Tuesday 11 December 2018

Google CEO urged to boost conditions for contract staff

'It's the latest example of Google employees speaking out, at a time when it is being criticised for its handling of sexual misconduct, contracts with the US military and a plan to build a censored search engine in China.' Stock photo: Reuters
'It's the latest example of Google employees speaking out, at a time when it is being criticised for its handling of sexual misconduct, contracts with the US military and a plan to build a censored search engine in China.' Stock photo: Reuters

Gerrit De Vynck

A group of Google employees has written to CEO Sundar Pichai demanding better conditions for the thousands of contractors who make up more than half of its workforce. Last month, Alphabet overhauled the way it handles allegations of sexual harassment and assault, but the updated policies largely left out temporary, vendor and contract workers.

Yesterday, a group of full-time and contract workers sent a letter to Mr Pichai asking for that to change. They also listed other requests, such as access to company-wide emails and town hall staff meetings, better health care and benefits, and a more transparent process for applying for full-time jobs. "We will continue to be mistreated and ignored if we stay silent," the workers wrote in the letter. "Google has the power - and the money - to ensure that we are treated equitably."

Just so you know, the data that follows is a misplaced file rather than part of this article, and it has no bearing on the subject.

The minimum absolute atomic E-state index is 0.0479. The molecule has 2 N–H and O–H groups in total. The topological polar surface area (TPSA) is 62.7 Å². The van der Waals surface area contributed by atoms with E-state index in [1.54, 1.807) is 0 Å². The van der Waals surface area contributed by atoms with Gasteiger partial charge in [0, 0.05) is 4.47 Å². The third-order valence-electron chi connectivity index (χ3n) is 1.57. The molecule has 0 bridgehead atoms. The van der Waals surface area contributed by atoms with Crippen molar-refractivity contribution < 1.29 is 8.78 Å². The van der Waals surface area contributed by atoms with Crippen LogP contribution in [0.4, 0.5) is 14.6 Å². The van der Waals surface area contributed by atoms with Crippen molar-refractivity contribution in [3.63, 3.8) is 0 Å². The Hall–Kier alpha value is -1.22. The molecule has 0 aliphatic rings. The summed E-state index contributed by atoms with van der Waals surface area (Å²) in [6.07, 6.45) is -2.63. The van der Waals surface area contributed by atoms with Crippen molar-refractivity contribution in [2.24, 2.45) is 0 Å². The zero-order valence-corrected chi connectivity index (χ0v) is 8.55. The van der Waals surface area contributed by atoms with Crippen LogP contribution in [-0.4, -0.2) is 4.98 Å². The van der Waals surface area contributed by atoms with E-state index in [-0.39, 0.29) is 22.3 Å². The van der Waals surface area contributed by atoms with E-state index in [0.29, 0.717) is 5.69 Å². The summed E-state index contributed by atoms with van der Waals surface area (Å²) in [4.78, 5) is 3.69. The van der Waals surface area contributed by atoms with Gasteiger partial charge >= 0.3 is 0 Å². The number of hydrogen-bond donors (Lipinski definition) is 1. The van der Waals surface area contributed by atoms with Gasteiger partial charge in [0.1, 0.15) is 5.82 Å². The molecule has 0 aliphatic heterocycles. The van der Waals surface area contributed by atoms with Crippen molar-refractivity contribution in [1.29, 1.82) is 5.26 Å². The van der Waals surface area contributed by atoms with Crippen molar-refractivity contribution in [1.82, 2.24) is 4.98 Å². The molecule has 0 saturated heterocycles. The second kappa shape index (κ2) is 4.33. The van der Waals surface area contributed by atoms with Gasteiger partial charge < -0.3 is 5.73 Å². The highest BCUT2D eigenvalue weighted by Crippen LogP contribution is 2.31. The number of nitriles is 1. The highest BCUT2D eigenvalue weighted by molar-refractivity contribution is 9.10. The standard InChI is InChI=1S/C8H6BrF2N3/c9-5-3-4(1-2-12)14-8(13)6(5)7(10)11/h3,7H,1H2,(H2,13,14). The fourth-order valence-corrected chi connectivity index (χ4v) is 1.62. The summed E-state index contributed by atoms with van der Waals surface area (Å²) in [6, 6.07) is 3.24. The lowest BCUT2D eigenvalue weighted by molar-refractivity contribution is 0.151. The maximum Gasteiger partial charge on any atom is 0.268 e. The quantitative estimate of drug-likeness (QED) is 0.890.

It's the latest example of Google employees speaking out, at a time when it is being criticised for its handling of sexual misconduct, contracts with the US military and a plan to build a censored search engine in China.

Some Google employees and outside activists believe the company, which is on track to make more than $30bn in profit this year, can easily afford to treat everyone who works in its offices the same. In July, Bloomberg revealed that earlier this year, for the first time, temporary, vendor and contract workers made up more than half of the company's total staff. The workers, known internally as 'TVCs', do all sorts of jobs, from serving meals and piloting self-driving cars, to writing code and managing teams. Unlike full-time workers, they aren't given stock, and many struggle with inadequate health care. They aren't allowed in some buildings, or at certain meetings. Several TVCs interviewed recently by Bloomberg News described feeling like second-class citizens. They asked not to be identified for fear of losing their jobs.

Bloomberg

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